An apple and an orange are both called fruit but are really quite different. The same goes for dogs and cats. So why is it such a delight to remember football and baseball – both great sports – are also still very different? I’m talking about Sunday night’s baseball game between Washington and Philadelphia and the fact that when the Nationals’ 19-year-old phenom Bryce Harper took his first at-bat in the widely-televised first inning, Phillies pitcher Cole Hammels promptly plunked him right in the back with a 93 miles-per-hour fastball. Ouch.
Yet the moment Hamels quite professionally dusted Harper, the old baseball beards smiled just so because “the code” is still alive and well in the Ol’ Ball Game.
This is the way “the bigs” work. Are you kidding me? A brash young upstart is facing the rival Phillies and all the TV commentators talk about in the pre-game swag is “the kid.” So, sure enough, the salty veteran Hamels freely admitted afterwards, “I tried to hit him.”
You’ll remember that earlier this year the New Orleans Saint football team was horrifically villanized in the “bounty bucks” scandal, where players were allegedly offered thousands of dollars to purposely injure and take opposing players out of games. Lordy, the thing is still going on but Saints head coach Sean Payton has been banned from the NFL for a year and others have serious punishments pending. Yes, it is a horrible reflection on pro football and is barbaric.
But when Hamels, the 2008 World Series MVP who is making a cool $15 million this season alone, drilled a hardball into the rookie Harper’s back ribs Sunday night, there was little if any outcry. That’s because baseball is a real cool game. Harper, very wisely, didn’t dare look at Hamels as the bruised rookie trotted towards his free base, nor did he dare rub his back or show any sign the horsehide bullet hurt.
Instead, young Bryce quickly advanced to third on a hit by Jason Werth and then – as Hamels attempted a pick-off at first – Harper streaked home on a successful steal. Again, no eye contact was made between the two or anything else stupid. It is interesting, though, that Harper hit a single and a double against Hamels later in the game and then – by gumbo -- pushed a drag bunt, which is said to make pitchers real mad.
It is also quite interesting that when Hamels was batting in the third inning, Washington pitcher Jordan Zimmerman deftly twirled a fastball right into Hamels’ lower leg. “Zimmer” said he didn’t mean to do it, all the old beards nodded after a hearty “Guffaw!” and the Washington pitcher was not suspended when Hamels got a five-day suspension on Monday. Don’t you just love it!
You see, it is all part of the game. Ever since the Cincinnati Red Stockings got the major leagues started back in 1869, every ball player has had to earn his way into the clubhouse. The veterans always teach the rookies a thing or two “the hard way” and, for over 100 years, any “young shaver” is going to get plunked if he, so full of bluff and swagger, crowds the plate on a pitcher like Cole Hamel.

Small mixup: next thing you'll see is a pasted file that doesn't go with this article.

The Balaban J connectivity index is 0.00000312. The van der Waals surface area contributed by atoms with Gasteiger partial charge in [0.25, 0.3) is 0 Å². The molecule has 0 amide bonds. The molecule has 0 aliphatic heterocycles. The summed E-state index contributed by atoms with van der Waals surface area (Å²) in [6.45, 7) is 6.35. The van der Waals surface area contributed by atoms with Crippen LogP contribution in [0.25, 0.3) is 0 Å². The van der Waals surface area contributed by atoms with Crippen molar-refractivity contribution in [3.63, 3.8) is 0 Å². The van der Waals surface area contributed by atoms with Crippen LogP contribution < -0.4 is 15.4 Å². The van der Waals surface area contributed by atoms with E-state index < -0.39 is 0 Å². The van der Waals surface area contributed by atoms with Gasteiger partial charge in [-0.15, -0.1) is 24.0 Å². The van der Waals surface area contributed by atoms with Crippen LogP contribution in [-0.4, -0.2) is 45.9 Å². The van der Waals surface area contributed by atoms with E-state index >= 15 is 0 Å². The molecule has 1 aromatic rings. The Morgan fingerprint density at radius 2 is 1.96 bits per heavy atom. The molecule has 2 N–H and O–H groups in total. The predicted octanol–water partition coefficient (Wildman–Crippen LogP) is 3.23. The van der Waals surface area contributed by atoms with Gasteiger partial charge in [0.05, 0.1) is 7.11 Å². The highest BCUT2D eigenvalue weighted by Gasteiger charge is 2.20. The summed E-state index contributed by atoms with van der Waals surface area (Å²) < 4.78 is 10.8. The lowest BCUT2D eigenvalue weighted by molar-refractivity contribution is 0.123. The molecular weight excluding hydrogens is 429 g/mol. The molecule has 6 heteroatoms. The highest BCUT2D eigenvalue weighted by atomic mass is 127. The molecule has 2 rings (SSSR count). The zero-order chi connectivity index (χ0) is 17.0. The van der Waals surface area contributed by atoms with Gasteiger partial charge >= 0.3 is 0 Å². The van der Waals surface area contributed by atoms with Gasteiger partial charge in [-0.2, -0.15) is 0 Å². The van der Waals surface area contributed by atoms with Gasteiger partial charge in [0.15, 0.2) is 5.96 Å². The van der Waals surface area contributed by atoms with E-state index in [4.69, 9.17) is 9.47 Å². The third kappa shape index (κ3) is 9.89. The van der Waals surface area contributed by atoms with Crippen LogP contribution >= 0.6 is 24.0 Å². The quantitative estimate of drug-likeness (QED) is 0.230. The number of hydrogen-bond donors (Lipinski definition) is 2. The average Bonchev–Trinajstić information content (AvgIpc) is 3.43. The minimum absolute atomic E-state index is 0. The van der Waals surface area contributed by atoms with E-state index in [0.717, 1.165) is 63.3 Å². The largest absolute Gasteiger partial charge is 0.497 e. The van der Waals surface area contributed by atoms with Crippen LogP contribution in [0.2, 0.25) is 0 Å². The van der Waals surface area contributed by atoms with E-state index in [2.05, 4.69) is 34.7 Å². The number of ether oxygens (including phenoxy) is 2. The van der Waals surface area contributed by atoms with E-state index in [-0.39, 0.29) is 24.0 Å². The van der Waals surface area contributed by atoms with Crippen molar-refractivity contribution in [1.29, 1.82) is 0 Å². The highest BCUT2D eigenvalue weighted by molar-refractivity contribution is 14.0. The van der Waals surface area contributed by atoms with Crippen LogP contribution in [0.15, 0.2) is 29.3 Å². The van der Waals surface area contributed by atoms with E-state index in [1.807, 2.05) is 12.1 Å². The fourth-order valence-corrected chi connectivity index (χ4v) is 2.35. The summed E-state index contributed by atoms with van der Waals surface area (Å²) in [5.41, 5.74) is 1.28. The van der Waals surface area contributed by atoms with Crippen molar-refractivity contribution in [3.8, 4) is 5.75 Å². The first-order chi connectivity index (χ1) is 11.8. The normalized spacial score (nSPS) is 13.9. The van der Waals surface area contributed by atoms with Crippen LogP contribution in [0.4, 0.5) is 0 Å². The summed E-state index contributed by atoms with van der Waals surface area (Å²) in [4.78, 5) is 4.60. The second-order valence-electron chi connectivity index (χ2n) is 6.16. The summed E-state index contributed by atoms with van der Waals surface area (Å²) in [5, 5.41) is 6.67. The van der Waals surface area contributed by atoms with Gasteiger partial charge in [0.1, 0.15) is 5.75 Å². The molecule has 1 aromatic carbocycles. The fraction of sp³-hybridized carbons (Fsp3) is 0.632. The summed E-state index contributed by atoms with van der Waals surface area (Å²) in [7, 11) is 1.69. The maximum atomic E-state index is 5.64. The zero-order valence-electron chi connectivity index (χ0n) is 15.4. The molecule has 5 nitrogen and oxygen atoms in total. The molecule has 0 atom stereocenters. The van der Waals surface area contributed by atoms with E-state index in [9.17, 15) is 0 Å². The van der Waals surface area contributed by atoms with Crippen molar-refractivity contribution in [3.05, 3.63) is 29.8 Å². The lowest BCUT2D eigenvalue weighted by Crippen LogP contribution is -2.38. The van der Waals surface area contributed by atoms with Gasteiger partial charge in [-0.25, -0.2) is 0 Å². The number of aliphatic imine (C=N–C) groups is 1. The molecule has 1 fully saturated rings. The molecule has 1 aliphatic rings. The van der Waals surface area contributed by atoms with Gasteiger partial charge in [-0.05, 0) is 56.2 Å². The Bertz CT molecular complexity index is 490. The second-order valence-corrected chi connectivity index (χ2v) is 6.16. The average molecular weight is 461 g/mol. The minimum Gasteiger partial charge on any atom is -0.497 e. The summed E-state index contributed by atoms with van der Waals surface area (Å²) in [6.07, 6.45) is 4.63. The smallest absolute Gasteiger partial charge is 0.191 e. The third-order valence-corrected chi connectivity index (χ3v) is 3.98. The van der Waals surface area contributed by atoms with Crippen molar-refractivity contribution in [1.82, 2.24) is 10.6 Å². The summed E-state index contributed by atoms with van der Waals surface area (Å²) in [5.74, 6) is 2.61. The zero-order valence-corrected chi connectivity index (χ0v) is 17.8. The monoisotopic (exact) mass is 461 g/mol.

"I'm not going to deny it. I'm not trying to injure the guy,” Hamel told reporters after the 9-3 Phillies win. “They're probably not going to like me for it, but I'm not going to say I wasn't trying to do it. I think they understood the message, and they threw it right back (hitting me). That's the way, and I respect it."
Hamel was suspended immediately by the commissioner’s office but, in the way things like this work, Philadelphia has pitcher Cliff Lee coming back into the rotation tonight and then Roy Halladay will go next. Hamel’s next start would have been Sunday anyway so a five-day sit is mostly for show.
What matters is that the “code” is still alive and well. After Hamel plunked Harper, every major-league player on every club knew all about it. Some call it “old school” baseball. "That's something I grew up watching, that's kind of what happened. So I'm just trying to continue the old baseball because I think some people are kind of getting away from it." the Phillies pitcher explained.
"I remember when I was a rookie the strike zone was really, really small and you didn't say anything because that's the way baseball is. But I think unfortunately the league's protecting certain players and making it not that old-school, prestigious way of baseball," he added and, obviously, such a stance doesn’t settle well with many of the veteran players.
Charlie Manuel, the Philadelphia manager, understands exactly what happened but wished Hamels had been a bit more tactful in his remarks. “He could have been a little more discreet or less honest,” Manuel paused, shaking his head. “The way I look at it, baseball is going to take care of it between the two teams on the field. To me, that’s the issue. When they hit Cole, it set it even. At the same time, the best way to handle the Nationals is to beat them on the field. I think that if we beat them on the field, that will take care of our business and that takes care of it,” Manuel reasoned.“When they hit Hamels, that takes care of it and we’re back on even ground,” added the manager. “There was no warning or nothing. They had a chance to get even. That even made it a wash.”
Baseball is such a cool game. And, unlike the brutality of pro football, “the code” in big-league baseball is part of the mystique. I just love it.